"Alligator didn't top any charts and it was obvious we were still in the shadows, so going into this one, the only thing we wanted to do was try not to make another version of Alligator," says frontman/lyricist Berninger. "We never really have a plan going into making a new record. We see what kind of songs start sticking with us and we'll follow them."

From the start, one of the big differences for The National on the Boxer material was in the physical structure of their songwriting. The Dessner brothers were composing in an altered fashion on guitar, and then they utilized piano to begin the actual writing process, which ultimately gave the songs an interesting twist when they were reconfigured back into guitar songs.

"Aaron was writing a lot of stuff in a different mood than before," Berninger says. "The initial sketches were these repetitive, rhythmic guitar melody sketches, and there weren't big complicated shifts and changes. They were beautiful, and from the very beginning the personality of this one was going to be different.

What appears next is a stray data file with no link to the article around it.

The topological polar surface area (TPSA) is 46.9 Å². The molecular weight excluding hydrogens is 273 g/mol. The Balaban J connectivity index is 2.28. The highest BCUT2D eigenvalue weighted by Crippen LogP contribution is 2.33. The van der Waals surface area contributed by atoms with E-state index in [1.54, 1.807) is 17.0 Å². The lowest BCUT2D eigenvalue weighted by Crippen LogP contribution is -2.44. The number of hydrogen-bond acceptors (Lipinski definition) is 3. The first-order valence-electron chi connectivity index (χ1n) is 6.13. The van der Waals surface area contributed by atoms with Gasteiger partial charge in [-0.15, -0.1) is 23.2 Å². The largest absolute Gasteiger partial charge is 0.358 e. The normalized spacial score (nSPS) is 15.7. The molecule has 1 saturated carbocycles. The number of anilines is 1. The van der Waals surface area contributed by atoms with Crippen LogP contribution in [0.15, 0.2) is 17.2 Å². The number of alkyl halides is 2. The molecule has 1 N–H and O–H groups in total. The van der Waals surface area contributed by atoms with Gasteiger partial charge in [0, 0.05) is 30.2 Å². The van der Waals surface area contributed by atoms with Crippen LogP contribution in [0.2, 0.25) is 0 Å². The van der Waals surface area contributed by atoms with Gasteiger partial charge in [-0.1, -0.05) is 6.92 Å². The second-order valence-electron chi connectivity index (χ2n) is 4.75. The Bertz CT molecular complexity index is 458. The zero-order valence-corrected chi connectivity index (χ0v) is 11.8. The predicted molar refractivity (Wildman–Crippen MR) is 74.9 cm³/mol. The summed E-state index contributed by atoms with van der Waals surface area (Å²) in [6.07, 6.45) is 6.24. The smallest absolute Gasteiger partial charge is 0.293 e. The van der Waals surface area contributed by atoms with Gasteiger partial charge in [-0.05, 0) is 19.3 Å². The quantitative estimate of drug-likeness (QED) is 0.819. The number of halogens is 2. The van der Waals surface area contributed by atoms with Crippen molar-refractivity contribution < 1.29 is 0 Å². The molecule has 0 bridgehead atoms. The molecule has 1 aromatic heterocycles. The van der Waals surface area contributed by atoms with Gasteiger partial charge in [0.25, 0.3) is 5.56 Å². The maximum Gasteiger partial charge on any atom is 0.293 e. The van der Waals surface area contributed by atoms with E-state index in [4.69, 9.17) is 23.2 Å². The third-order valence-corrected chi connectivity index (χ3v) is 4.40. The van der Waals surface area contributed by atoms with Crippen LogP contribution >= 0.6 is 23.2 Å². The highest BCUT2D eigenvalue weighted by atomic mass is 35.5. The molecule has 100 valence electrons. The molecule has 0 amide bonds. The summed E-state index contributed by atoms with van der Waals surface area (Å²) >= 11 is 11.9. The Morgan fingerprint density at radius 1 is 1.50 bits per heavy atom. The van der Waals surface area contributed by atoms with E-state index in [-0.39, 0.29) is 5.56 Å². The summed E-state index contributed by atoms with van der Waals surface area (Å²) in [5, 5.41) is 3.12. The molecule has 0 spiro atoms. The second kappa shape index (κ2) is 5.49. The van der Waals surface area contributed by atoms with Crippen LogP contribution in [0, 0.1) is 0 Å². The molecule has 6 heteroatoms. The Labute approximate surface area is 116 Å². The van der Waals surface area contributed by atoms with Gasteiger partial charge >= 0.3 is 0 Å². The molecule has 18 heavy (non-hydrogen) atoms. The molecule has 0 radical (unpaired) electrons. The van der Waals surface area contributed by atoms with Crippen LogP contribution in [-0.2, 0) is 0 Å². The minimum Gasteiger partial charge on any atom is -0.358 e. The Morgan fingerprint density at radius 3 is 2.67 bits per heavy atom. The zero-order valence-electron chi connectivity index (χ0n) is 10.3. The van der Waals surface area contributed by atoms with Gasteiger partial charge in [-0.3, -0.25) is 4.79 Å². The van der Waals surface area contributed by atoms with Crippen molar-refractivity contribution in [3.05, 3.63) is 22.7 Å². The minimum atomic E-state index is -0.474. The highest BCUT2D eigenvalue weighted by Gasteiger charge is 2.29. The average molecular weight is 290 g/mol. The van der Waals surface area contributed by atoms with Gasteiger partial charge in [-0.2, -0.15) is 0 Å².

"The stuff that I started writing to it started to take on some different colors from Alligator, which had a frantic intensity and some of this was more surreal and dreamy. And with the things that Padma was doing, and what Bryan was doing drumming-wise, I think there were more subtle textures than we've ever done in the past."

Although Berninger's lyrics were largely inspired by the music that the band provided him, he approached Boxer with at least one partially thought-out goal in mind.

"Usually our goal is that we want to make a record that we can keep listening to and love it for a long time, especially knowing that we're going to have to go out and perform these songs for a long time," he says. "So the goal was to try things that we hadn't done — and it's not like we reinvented ourselves or anything — and make something exciting and refreshing for us. It boils down to, if it's something we can listen to 20 times in a row and still like it, we know we've got something that we'll be proud to put on the record."

The National clearly didn't over-think the process going into Boxer, but at the same time, the band understands the power and wisdom of at least a modicum of forethought.